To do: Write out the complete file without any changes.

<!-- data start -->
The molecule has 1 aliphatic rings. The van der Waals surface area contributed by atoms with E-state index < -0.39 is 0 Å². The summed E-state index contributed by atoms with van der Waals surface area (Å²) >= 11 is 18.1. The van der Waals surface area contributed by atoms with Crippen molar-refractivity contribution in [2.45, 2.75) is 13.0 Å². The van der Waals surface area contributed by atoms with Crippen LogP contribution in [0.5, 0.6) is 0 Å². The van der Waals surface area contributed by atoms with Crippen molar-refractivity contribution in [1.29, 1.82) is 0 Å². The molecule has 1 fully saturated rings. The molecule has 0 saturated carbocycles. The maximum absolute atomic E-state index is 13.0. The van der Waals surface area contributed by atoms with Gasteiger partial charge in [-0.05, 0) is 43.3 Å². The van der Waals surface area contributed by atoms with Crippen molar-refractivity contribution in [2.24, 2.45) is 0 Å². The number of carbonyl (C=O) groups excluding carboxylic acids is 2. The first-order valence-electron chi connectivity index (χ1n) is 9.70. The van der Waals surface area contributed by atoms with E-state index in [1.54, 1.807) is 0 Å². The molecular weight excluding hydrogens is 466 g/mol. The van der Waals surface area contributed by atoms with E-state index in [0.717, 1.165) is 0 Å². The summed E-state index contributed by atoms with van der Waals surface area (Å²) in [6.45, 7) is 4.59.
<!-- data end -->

The molecule has 1 aliphatic rings. The van der Waals surface area contributed by atoms with E-state index < -0.39 is 0 Å². The summed E-state index contributed by atoms with van der Waals surface area (Å²) >= 11 is 18.1. The van der Waals surface area contributed by atoms with Crippen molar-refractivity contribution in [2.45, 2.75) is 13.0 Å². The van der Waals surface area contributed by atoms with Crippen LogP contribution in [0.5, 0.6) is 0 Å². The van der Waals surface area contributed by atoms with Crippen molar-refractivity contribution in [1.29, 1.82) is 0 Å². The molecule has 1 fully saturated rings. The molecule has 0 saturated carbocycles. The maximum absolute atomic E-state index is 13.0. The van der Waals surface area contributed by atoms with Gasteiger partial charge in [-0.05, 0) is 43.3 Å². The van der Waals surface area contributed by atoms with Crippen molar-refractivity contribution in [2.24, 2.45) is 0 Å². The number of carbonyl (C=O) groups excluding carboxylic acids is 2. The first-order valence-electron chi connectivity index (χ1n) is 9.70. The van der Waals surface area contributed by atoms with E-state index in [1.54, 1.807) is 0 Å². The molecular weight excluding hydrogens is 466 g/mol. The van der Waals surface area contributed by atoms with E-state index in [0.717, 1.165) is 0 Å². The summed E-state index contributed by atoms with van der Waals surface area (Å²) in [6.45, 7) is 4.59.